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My Life After Now Paperback – April 2, 2013
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From School Library Journal
"Verdi forces her readers to face Lucy's dilemma with unflinching honesty and unfaltering compassion. Her complex and relevant story addresses issues that every teen faces. She deftly deals with the controversial topics of sex education in schools and prejudice against people who receive an HIV diagnosis. A gem of a novel." - RT Book Reviews
"Lucy's journey toward accepting her diagnosis is realistically handled, complete with highs and lows." - Kirkus
"My Life After Now is one of those books that wakes you up and demands your attention. It weaves light scenes and heavy scenes and really makes you think, not only about being careful, but also how you live your life in general. " - My Heart Hearts Books
"I applaud Jessica Verdi for writing this book, and hope that it will be a book that will be in every library and classroom. That it can be a book where teens who end up contracting this virus, can turn to this book for some guidance on where to go and who to talk to. I loved that as the story progressed, the author does leave a trail of steps that teens can take should they feel that they may need to be tested. I loved all the raw emotion found in these pages, and how in the end, there is always hope." - Chapter By Chapter
"Lucy is a strong, beautiful heroine. There's no doubt that this book has a heavy subject matter, but Verdi does such a wonderful job of balancing the HIV part with the happier parts of life. Lucy has a life before and after she's infected and that life is wonderful. I love the theater parts and I love how something like that is there for her to come back to even after she has such a hard time. I also appreciated the authenticity in the conclusion where not everything is wrapped up and not everyone ends up happily ever after. I just strongly recommend this book because I know I walked away understanding more about people who have HIV and I felt a little bit like I made a new friend in Lucy. " - In the Best Worlds
"What I loved the most about this book is how inspiring it is. Lucy pushes people away from her at first, but eventually she is able to pull through her situation thanks to the people around her, especially Evan, who becomes an important person in her life. My Life After Now is a wonderful, touching story that portrays Lucy's devastation and her tangled emotions with honesty. The book is about acceptance and learning to live your life with your illness. It brings every single perspective of a life changes after a positive HIV test" - Imaginary Reads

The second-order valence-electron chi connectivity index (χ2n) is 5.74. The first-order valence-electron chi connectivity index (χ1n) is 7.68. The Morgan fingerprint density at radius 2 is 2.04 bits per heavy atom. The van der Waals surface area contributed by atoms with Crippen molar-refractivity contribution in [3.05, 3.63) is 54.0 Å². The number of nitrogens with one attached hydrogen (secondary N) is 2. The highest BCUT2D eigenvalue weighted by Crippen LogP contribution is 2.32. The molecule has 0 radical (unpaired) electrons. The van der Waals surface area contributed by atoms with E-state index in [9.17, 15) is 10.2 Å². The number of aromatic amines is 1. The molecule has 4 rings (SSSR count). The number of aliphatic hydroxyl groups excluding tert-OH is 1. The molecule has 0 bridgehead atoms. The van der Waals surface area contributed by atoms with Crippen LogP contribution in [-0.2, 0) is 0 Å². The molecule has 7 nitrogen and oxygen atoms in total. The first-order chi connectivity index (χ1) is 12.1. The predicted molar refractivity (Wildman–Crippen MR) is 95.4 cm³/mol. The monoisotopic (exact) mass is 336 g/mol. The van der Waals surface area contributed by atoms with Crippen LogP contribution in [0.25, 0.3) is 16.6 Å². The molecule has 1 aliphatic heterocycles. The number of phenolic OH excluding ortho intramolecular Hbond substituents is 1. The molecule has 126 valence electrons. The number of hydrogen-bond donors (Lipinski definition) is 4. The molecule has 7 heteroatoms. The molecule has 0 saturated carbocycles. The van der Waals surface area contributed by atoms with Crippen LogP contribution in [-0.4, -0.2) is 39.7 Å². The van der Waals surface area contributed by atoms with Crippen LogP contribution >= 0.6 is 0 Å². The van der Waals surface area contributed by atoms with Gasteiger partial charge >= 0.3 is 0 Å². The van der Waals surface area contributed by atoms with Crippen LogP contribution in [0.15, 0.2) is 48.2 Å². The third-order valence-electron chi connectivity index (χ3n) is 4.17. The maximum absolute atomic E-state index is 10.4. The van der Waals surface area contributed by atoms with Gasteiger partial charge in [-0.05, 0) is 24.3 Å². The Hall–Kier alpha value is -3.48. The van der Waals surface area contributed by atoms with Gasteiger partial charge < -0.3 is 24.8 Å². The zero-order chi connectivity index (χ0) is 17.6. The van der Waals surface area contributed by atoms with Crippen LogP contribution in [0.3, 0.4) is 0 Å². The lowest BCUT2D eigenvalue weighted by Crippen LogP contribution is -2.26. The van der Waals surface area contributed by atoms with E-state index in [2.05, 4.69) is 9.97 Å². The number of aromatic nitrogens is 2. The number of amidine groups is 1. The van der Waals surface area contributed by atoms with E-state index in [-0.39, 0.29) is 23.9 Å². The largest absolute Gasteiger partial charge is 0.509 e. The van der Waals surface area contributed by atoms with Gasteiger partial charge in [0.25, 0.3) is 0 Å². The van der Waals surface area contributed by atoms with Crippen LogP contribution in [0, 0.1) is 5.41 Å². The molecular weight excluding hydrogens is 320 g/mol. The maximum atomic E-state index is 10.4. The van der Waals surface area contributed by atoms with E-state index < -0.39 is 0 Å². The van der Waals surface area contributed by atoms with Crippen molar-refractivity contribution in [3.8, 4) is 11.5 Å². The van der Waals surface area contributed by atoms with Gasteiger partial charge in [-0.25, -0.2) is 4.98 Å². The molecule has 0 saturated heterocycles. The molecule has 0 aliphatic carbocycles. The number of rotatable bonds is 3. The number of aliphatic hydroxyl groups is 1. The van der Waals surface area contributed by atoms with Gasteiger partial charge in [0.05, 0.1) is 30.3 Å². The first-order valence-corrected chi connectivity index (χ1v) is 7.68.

"This book was crazy good is so many ways . . .What I love about Jessica's writing is she keeps it real. Real reactions. Real misunderstandings. Real fears shown by uninfected people . . .Cancer is a killer, but so is HIV/AIDS. It just doesn't get as much air time. That is why I would LOVE beyond LOVE to see this book saturating schools, being a part of their reading plan. I think it would save lives." - Novels on the Run
"My Life After Now is a remarkable and beautifully written story that brings a lot of awareness to teenagers about HIV. Jessica Verdi's work is up their with the likes of Janet Gutler - who also brings a lot of awareness out through her writing. " - Book Passion for Life
"I find it amazing when a book can be both a great read and an eye opener at the same time. What I loved the most about this book, though, is how inspiring it is." - Xpresso Reads
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Top Customer Reviews
Stds, we know about them, have been subjected to countless lectures by sex-ed teachers about prevention, the dos and don'ts, and have even witnessed their effects via the media, yet no one ever talks about the after. Instead, ravaged features, hollowed cheeks, rashes, and other nasty effects are relegated to the darkest corner of our minds; like the monster under the bed or other childhood fears. This attitude is especially prevalent among teens. One of youth's greatest follies is the belief that a bubble of innocence will protect us and keep us safe, that we won't end up like other people...That things can't possibly happen to us. Life wouldn't be unfair that way, right? What if you screw up though? What if you get that dreaded STD? What do you do then? My life after now by Jessica Verdi depicts the heart wrenching journey of a teenage girl after it all, after the positive.
In the beginning, sixteen year old Lucy has it all. She has a gorgeous boyfriend named Ty; amazing besties named Max and Courtney, lives with two dads who dearly love her, and is queen of her drama club. Then comes Aliesse, and she gradually loses what she considers to be everything, (High school, so about the status.) After Ty predictably turns out to be a cheater, and after some home issues, Lucy has a drunken one nighter with a guy and her life irrevocably changes.